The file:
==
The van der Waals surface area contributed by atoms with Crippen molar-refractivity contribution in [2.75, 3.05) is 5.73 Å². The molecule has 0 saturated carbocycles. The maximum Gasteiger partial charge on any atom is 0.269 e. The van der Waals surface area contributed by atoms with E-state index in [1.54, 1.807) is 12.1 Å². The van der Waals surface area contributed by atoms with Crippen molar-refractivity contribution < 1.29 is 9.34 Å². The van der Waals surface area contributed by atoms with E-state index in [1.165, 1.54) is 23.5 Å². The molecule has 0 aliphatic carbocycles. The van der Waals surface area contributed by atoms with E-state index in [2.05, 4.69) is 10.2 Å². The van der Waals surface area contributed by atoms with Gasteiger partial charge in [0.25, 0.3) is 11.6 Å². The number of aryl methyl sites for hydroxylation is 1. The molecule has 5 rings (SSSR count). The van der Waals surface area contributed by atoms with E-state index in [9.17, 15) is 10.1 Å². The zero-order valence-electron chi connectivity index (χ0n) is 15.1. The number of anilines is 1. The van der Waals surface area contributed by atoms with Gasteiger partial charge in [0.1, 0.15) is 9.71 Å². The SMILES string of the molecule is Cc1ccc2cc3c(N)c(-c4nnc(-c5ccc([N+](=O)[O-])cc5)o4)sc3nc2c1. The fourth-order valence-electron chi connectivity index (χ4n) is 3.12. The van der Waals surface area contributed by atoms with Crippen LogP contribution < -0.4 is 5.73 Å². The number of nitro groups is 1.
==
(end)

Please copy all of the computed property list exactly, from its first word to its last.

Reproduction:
The van der Waals surface area contributed by atoms with Crippen molar-refractivity contribution in [2.75, 3.05) is 5.73 Å². The molecule has 0 saturated carbocycles. The maximum Gasteiger partial charge on any atom is 0.269 e. The van der Waals surface area contributed by atoms with E-state index in [1.54, 1.807) is 12.1 Å². The van der Waals surface area contributed by atoms with Crippen molar-refractivity contribution < 1.29 is 9.34 Å². The van der Waals surface area contributed by atoms with E-state index in [1.165, 1.54) is 23.5 Å². The molecule has 0 aliphatic carbocycles. The van der Waals surface area contributed by atoms with E-state index in [2.05, 4.69) is 10.2 Å². The van der Waals surface area contributed by atoms with Gasteiger partial charge in [0.25, 0.3) is 11.6 Å². The number of aryl methyl sites for hydroxylation is 1. The molecule has 5 rings (SSSR count). The van der Waals surface area contributed by atoms with E-state index in [9.17, 15) is 10.1 Å². The zero-order valence-electron chi connectivity index (χ0n) is 15.1. The number of anilines is 1. The van der Waals surface area contributed by atoms with Gasteiger partial charge in [0.1, 0.15) is 9.71 Å². The SMILES string of the molecule is Cc1ccc2cc3c(N)c(-c4nnc(-c5ccc([N+](=O)[O-])cc5)o4)sc3nc2c1. The fourth-order valence-electron chi connectivity index (χ4n) is 3.12. The van der Waals surface area contributed by atoms with Crippen LogP contribution < -0.4 is 5.73 Å². The number of nitro groups is 1.